The Pistol of the “Gentle” Lochiel Restored

Donald Cameron of Lochiel was the 19th chief of Clan Cameron. Soon after Prince Charles Edward Stuart set foot on the Scottish mainland Lochiel raised the greatest number of men willing to fight for the Jacobite cause from Lochaber.

Lochiel, 19th chief of Clan Cameron

On the 19th August 1745, he led his regiment for the Gathering of the Clans and with pipes playing and banners flying, arrived at Glenfinnan with 827 men.

He was one of Prince Charles’ most trusted advisors and commanders. His honourable Nature in ensuring that prisoners of war were always well treated earned him the name of “Gentle” Lochiel.

He commanded the Lochiel Regiment throughout the 1745/46 campaign and personally led the Cameron men and the Stewarts of Appin in the Highland charge of the Jacobite right wing on the field of Culloden 16 April 1746.

 

 

 

 

Cameron of Lochiel Flags of the ’45’

He was within ten paces of engaging the British Army Regiments of Barrel’s and Munro’s with his sword and stopped briefly to fire his pistol. In the act of drawing his sword, he was seriously injured in both ankles by a blast of grape-shot fired by enemy cannon.

Lochiel was carried by his men from the field, along with the Cameron banner, which was bravely saved that day. He later joined Prince Charles on the ship that sailed with them to France.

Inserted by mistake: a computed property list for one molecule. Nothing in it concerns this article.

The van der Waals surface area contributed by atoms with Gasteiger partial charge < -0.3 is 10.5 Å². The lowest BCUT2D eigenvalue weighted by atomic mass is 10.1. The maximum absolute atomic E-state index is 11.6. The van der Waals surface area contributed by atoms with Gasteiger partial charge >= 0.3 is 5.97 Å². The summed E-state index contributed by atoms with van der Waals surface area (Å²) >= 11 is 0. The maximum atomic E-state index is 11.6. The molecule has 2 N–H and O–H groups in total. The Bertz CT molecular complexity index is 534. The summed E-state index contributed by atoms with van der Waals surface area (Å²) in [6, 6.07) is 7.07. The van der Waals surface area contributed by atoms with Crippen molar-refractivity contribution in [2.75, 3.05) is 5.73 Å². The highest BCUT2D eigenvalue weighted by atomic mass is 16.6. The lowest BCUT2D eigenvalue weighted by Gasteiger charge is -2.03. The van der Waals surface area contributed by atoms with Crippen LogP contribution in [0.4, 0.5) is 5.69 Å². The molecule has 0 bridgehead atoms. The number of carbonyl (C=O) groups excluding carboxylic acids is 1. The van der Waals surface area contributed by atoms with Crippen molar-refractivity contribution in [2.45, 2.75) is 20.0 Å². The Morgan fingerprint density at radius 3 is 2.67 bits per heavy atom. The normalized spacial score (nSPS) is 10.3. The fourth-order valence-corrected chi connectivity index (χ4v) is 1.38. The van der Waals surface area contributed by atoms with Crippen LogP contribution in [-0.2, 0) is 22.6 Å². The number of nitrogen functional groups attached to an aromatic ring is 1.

The pistol of Lochiel which he fired that day on Culloden field has been recently restored by Paul Macdonald of Macdonald Armouries.

It is one of the finest examples of a scroll-butt Scottish steel pistol, crafted by Alexander Campbell. Alexander was one of the best craftsmen working in Doune, a village famous for production of Scottish pistols throughout the C17th and C18th.

The pistol is crammed with hand-engraving, etching and inlaid silver scroll-work and badges. One of the silver badges on the grip bears the engraved decoration of the Cameron Clan crest. The five arrows represent the five cadet branches of Clan Cameron. These are surmounted by UNITE, an Anglicised version of the original Gaelic motto “Aonaibh Ri Cheile”.

One of the retaining screws for the belt-slide was missing, necessitating the hand-crafting of a period-style replacement and an overall refurbishment of all metalwork.

The pistol is a rare national treasure and testament to our unique martial culture, aspirational craftsmanship and the fearlessness of our forebears.

  

 

 

 

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